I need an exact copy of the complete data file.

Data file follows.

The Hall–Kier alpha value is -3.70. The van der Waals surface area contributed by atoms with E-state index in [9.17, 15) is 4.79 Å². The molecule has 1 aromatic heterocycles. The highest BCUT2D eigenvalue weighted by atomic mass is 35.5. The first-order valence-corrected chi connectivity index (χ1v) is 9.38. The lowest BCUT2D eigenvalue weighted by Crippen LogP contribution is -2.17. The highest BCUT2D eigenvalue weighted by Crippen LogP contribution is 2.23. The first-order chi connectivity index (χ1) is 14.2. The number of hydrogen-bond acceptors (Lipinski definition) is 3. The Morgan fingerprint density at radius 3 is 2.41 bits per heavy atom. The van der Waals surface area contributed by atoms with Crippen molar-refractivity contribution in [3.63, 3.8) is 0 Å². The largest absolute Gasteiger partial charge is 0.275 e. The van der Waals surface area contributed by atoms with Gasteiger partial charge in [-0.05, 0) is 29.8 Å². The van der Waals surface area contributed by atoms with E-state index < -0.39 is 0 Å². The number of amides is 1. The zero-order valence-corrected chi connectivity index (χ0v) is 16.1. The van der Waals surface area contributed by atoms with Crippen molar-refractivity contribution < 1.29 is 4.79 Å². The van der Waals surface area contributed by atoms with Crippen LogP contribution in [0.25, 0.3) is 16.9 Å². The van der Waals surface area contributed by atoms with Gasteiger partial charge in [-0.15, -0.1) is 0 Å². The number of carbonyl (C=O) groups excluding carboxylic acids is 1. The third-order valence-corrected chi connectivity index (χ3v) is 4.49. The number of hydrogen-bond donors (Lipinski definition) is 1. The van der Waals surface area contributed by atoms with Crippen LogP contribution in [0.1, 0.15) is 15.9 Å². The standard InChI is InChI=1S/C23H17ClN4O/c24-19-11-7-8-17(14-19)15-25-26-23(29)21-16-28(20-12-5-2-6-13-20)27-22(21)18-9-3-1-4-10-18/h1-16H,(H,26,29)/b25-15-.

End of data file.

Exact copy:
The Hall–Kier alpha value is -3.70. The van der Waals surface area contributed by atoms with E-state index in [9.17, 15) is 4.79 Å². The molecule has 1 aromatic heterocycles. The highest BCUT2D eigenvalue weighted by atomic mass is 35.5. The first-order valence-corrected chi connectivity index (χ1v) is 9.38. The lowest BCUT2D eigenvalue weighted by Crippen LogP contribution is -2.17. The highest BCUT2D eigenvalue weighted by Crippen LogP contribution is 2.23. The first-order chi connectivity index (χ1) is 14.2. The number of hydrogen-bond acceptors (Lipinski definition) is 3. The Morgan fingerprint density at radius 3 is 2.41 bits per heavy atom. The van der Waals surface area contributed by atoms with Crippen molar-refractivity contribution in [3.63, 3.8) is 0 Å². The largest absolute Gasteiger partial charge is 0.275 e. The van der Waals surface area contributed by atoms with Gasteiger partial charge in [-0.05, 0) is 29.8 Å². The van der Waals surface area contributed by atoms with E-state index < -0.39 is 0 Å². The number of amides is 1. The zero-order valence-corrected chi connectivity index (χ0v) is 16.1. The van der Waals surface area contributed by atoms with Crippen molar-refractivity contribution < 1.29 is 4.79 Å². The van der Waals surface area contributed by atoms with Crippen LogP contribution in [0.25, 0.3) is 16.9 Å². The van der Waals surface area contributed by atoms with Gasteiger partial charge in [-0.15, -0.1) is 0 Å². The number of carbonyl (C=O) groups excluding carboxylic acids is 1. The third-order valence-corrected chi connectivity index (χ3v) is 4.49. The number of hydrogen-bond donors (Lipinski definition) is 1. The van der Waals surface area contributed by atoms with Crippen LogP contribution in [0.1, 0.15) is 15.9 Å². The standard InChI is InChI=1S/C23H17ClN4O/c24-19-11-7-8-17(14-19)15-25-26-23(29)21-16-28(20-12-5-2-6-13-20)27-22(21)18-9-3-1-4-10-18/h1-16H,(H,26,29)/b25-15-.